Milling about in the Budapest airport wearing our red Viking badges that signaled “Americans are here looking for their Viking ship”, we were soon spotted and shepherded toward the door to waiting mini-vans. In no time our little group arrived at our boat. It turned out to not be the Helmod but the Bragi. The Helmod was stranded further upstream due to the shallowness of the Danube. The gangplank to Bragi was at a steep angle. One misplaced foot on the wet metal surface and one could jet propel straight down, through the glass doors armed with a sensor and into the lobby before smashing into the glass doors on the other side unless those doors sensed you were coming and automatically opened. Then you could collide with the metal railing or soar over the railing into the Danube. The Danube was very low. The boat was very, very low. The bank was very high.
We found our room but before we could think about relaxing, over the intercom came the announcement “Dear Guests, the walking tour of Budapest is soon to depart. Please bring your devices with earphones and join us.” So we grabbed the receivers, looped the lanyards around our necks, plugged the earphones into our left ears and stepped up the gangplank with the others to discover Budapest…in the cold mist. Our receivers had to touch the “lollipop” carried by the guide. A buzz meant our box was now linked with the same frequency as our guide’s, so he could talk quietly instead of yelling over traffic or other noises.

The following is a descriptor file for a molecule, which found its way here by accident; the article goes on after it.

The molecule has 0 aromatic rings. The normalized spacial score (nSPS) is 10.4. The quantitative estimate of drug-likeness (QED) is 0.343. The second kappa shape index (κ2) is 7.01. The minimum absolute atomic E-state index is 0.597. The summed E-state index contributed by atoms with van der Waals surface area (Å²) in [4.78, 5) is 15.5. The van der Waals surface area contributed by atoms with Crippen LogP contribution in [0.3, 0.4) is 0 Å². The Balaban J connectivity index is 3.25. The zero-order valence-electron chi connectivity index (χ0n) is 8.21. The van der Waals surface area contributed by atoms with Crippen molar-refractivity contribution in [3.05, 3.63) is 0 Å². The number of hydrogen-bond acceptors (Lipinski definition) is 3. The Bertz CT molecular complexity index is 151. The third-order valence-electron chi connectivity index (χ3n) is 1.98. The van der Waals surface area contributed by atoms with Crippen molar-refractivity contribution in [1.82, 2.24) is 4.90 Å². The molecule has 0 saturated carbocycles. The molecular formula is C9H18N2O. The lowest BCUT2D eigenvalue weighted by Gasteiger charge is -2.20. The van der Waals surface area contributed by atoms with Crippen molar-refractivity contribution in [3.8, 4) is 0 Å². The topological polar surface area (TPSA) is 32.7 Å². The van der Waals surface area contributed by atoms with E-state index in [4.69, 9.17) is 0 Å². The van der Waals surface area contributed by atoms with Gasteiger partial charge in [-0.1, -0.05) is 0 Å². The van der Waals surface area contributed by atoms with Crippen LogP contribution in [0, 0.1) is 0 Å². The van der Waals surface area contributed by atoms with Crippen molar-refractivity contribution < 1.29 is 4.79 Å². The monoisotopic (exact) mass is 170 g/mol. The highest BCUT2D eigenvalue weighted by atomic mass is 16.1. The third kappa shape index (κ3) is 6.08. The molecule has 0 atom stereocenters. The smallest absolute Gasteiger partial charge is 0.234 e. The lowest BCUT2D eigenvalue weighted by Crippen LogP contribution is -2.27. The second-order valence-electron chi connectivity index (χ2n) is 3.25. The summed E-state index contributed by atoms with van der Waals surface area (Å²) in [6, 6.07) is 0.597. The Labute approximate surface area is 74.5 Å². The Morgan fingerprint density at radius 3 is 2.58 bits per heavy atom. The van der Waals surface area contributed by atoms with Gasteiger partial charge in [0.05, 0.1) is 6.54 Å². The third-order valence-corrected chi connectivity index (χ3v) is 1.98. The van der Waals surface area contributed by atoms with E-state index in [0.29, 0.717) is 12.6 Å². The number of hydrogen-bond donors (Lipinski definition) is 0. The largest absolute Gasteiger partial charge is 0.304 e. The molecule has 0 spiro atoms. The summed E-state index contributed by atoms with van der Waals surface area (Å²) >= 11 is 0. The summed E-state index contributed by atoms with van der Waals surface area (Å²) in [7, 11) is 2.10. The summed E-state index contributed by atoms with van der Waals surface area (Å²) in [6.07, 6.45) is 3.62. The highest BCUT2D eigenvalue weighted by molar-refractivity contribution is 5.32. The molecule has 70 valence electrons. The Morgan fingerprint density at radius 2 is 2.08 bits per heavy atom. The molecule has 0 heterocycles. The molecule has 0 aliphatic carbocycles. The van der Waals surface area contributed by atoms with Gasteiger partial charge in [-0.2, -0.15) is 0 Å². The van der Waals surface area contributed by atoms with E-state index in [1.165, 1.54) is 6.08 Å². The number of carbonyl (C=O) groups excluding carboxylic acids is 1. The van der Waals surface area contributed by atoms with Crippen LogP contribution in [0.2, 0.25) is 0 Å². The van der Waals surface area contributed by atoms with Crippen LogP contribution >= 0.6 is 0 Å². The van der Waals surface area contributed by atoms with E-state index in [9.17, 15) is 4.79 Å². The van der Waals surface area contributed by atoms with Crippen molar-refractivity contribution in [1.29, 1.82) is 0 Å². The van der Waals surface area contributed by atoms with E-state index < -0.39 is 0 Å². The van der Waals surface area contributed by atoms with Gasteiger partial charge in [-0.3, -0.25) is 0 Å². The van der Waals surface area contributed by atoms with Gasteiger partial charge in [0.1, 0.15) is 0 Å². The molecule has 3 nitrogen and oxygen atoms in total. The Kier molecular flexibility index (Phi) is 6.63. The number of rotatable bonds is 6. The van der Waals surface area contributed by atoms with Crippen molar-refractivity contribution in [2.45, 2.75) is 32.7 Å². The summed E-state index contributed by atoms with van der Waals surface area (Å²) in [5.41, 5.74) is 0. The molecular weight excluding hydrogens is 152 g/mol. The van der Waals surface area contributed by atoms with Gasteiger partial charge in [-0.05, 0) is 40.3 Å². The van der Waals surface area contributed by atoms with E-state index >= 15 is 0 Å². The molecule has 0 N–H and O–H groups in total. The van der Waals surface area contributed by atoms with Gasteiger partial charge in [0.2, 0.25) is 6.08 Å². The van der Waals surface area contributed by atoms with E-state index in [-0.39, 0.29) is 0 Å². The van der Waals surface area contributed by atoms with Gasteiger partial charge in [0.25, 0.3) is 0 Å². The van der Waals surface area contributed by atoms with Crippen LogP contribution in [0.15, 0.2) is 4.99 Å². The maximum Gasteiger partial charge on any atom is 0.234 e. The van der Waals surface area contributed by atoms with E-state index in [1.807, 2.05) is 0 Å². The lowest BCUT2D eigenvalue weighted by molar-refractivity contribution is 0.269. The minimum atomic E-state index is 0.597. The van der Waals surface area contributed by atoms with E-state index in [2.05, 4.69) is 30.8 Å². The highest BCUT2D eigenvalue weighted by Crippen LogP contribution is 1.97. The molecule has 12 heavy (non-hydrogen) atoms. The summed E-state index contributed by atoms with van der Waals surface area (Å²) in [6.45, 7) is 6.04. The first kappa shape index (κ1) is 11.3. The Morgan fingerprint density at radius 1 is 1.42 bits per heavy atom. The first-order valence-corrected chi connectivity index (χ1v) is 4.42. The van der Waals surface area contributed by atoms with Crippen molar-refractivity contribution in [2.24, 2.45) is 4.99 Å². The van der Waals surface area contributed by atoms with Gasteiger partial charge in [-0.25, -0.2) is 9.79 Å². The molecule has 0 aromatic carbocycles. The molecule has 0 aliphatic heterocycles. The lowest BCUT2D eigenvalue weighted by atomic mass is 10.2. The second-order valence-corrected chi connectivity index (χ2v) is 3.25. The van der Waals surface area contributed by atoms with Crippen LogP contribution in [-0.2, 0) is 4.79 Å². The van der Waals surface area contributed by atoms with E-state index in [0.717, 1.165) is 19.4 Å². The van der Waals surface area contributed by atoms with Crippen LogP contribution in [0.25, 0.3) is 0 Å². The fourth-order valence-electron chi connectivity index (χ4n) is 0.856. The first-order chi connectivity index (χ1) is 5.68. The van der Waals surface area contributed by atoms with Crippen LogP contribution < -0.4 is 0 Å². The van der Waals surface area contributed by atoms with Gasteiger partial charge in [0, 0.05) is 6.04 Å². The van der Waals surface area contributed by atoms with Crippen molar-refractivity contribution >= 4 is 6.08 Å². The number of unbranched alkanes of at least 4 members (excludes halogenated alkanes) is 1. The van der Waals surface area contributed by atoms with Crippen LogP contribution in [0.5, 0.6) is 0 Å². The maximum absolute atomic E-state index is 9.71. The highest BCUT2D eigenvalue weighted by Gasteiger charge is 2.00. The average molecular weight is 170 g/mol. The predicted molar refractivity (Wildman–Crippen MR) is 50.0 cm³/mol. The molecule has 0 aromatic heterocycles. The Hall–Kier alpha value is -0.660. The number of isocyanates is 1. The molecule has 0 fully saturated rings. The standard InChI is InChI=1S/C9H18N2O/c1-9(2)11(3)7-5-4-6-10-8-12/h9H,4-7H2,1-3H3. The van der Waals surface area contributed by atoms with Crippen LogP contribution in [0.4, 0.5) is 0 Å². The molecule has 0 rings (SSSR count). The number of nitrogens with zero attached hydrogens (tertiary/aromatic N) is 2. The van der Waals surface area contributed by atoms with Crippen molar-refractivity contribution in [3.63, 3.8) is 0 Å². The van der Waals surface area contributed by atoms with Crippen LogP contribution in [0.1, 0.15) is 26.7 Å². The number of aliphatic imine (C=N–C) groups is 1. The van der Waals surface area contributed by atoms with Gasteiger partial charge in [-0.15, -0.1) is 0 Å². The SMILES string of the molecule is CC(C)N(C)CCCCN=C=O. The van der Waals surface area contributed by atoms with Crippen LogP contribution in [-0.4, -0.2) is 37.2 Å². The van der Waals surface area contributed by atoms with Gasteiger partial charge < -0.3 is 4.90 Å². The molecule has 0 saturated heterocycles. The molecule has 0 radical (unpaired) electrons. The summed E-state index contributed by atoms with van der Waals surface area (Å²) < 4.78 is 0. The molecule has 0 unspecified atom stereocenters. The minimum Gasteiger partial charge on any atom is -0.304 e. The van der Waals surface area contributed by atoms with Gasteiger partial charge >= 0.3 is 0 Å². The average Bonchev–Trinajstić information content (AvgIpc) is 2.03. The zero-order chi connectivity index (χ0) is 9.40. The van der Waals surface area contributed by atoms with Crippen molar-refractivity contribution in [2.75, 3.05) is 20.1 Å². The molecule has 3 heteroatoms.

The twenty of us heard about the historic aspects of Budapest as we walked to the Central Market Hall. Central Market Hall was housed in a building that resembled a railroad station chock-a-block full of exquisite and colorful produce, garlic bulbs, all kinds of meats, honeys, cheeses, fish, bakery items, sandwiches, souvenirs and paprikas. Paprika shops were abundant.
All paprikas are dried fruits of various varieties of Capsicum annuum (think bell peppers, cayenne peppers or jalapenos), but paprika originated in Central Mexico. The dried peppers reached Hungary via trading. The Turks grew pepper plants in 1569 at Buda. The Danube River separates Buda from Pest, but the two cities are now considered Budapest, the capital of Hungary. The natives say-phonetically- Budapeshht. In Hungarian, the s has an shh sound.